Film Review: The Last Stand

The Last Stand

The Last Stand is stand action movie fare. It is entertaining, but also forgettable.

Ray Owens is the sheriff of a small town close to the Mexican border. When the escaped leader of a drug cartel escapes from prison, he speeds towards the border. The sheriff and his small team are the last chance to catch him…

The Last Stand is an enjoyable enough action film. Nevertheless, it offers little in terms of originality. It is not a memorable addition to the action movie sphere, with its tried and tested formula. Once viewers adjust their expectations accordingly, The Last Stand is fun.

The film belongs to the action genre, although western tropes are recognisable. A small town relying on their own rather than outsiders, the sheriff as protagonist and revenge as a driving factor all point to this. In many ways, The Last Stand is a western with machine guns.

The main narrative is fairly run of the mill. The film offers little in the way of twists in the plot or spins on the formula. The antagonist, a dangerous gangster, is one dimensional. The minor sub-plot of romance could easily have been omitted. Dialogue is often naff, but there are some moments of comedy.

Director Kim Jee-Woon injects energy into the action sequences. The Last Stand is unremittingly violent. This is often gratuitous, with a high body count and plenty of blood.

Arnold Schwarzenegger performance is as expected. The Last Stand is exactly the type of movie that viewers would expect him to make his return to features in. Forest Whitaker has little to do in a supporting role, while Johnny Knoxville brings lightness to proceedings.

The Last Stand is suitable viewing for those ‘switch your brain off’ kind of moods. Not a triumph return for Schwarzenegger, but not a terrible one either.

The Last Stand is out on DVD and Blu-Ray from 27th May 2013.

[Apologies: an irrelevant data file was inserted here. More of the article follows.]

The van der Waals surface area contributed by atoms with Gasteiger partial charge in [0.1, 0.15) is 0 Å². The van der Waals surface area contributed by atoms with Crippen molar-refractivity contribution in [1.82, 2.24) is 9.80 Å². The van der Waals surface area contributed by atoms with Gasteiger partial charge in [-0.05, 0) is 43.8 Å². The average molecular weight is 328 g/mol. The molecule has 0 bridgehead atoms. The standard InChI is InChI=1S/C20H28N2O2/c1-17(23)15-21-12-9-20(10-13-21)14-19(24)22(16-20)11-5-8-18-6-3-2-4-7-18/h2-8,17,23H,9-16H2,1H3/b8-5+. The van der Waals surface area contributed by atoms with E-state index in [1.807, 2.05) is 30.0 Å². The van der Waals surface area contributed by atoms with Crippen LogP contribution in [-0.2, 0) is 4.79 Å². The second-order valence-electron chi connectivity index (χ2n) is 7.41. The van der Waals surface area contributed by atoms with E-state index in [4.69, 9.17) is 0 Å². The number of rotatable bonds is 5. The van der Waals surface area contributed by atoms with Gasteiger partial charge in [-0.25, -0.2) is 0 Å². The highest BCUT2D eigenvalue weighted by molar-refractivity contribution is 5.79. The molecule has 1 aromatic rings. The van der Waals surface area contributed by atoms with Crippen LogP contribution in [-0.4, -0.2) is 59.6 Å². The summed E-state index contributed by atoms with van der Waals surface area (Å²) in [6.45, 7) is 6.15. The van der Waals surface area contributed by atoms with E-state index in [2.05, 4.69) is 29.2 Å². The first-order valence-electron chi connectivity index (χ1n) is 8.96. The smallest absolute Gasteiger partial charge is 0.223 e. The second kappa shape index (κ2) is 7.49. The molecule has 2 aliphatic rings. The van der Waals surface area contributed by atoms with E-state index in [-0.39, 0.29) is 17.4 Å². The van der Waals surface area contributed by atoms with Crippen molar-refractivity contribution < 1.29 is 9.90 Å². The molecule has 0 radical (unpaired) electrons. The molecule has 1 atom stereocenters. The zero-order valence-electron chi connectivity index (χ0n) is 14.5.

Film Review: Jackass 3D

Jackass 3D offers much the same as before, but this time in three dimensions. The film is as crude as its predecessors, but also as amusing.

Johnny Knoxville and his band of cohorts return for another feature filled with stunts ranging from the dangerous to the disgusting. In between, the gang also prank each other…

The film follows exactly the same formula as the previous two Jackass movies, as well as the original television show. A variety of stunts and gags are depicted. Some of these appear foolish and dangerous, while others are so disgusting they are sure to test gag reflexes.

In terms of amusement, the set pieces have varying degrees of success. The game of beehive tether ball, for example, is pretty amusing, but the sketches where Knoxville dresses up like an old man fall flat. They certainly aren’t the same calibre as similar sketches in the previous films.

Jackass 3D features the same ensemble as before, albeit with a few cameos in particular stunts. The characters are pretty likeable; Knoxville is a natural leader, while Steve-O’s predilection for the revolting has not diminished. Bam Margera’s fears are played upon, as ever, as well as those of his parents.

The main selling point of this new film is that it is filmed in 3D. This is more for gimmick value than enhancing visual effect, however. For the most part, the added dimension is actually not that noticeable. When it is employed, not much is actually gained from it. Someone vomiting is disgusting whether it is shown in two dimensions or three. While this may hold an abject curiosity for some, it adds very little to the overall enjoyment of the movie.

The humour is crass, but it is at times hilarious. Director Jeff Tremaine knows what sells to his audience, and offers this in bucket loads. Although some of the gags aren’t as effective, Jackass 3D will entertain throughout, providing you indulge in the adolescent humour.

Jackass 3D is unlikely to attract many new converts, but should satisfy existing fans. The only drawback of the film is that it fails to offer anything new in terms of content; there is a residual feeling that it has all been done before.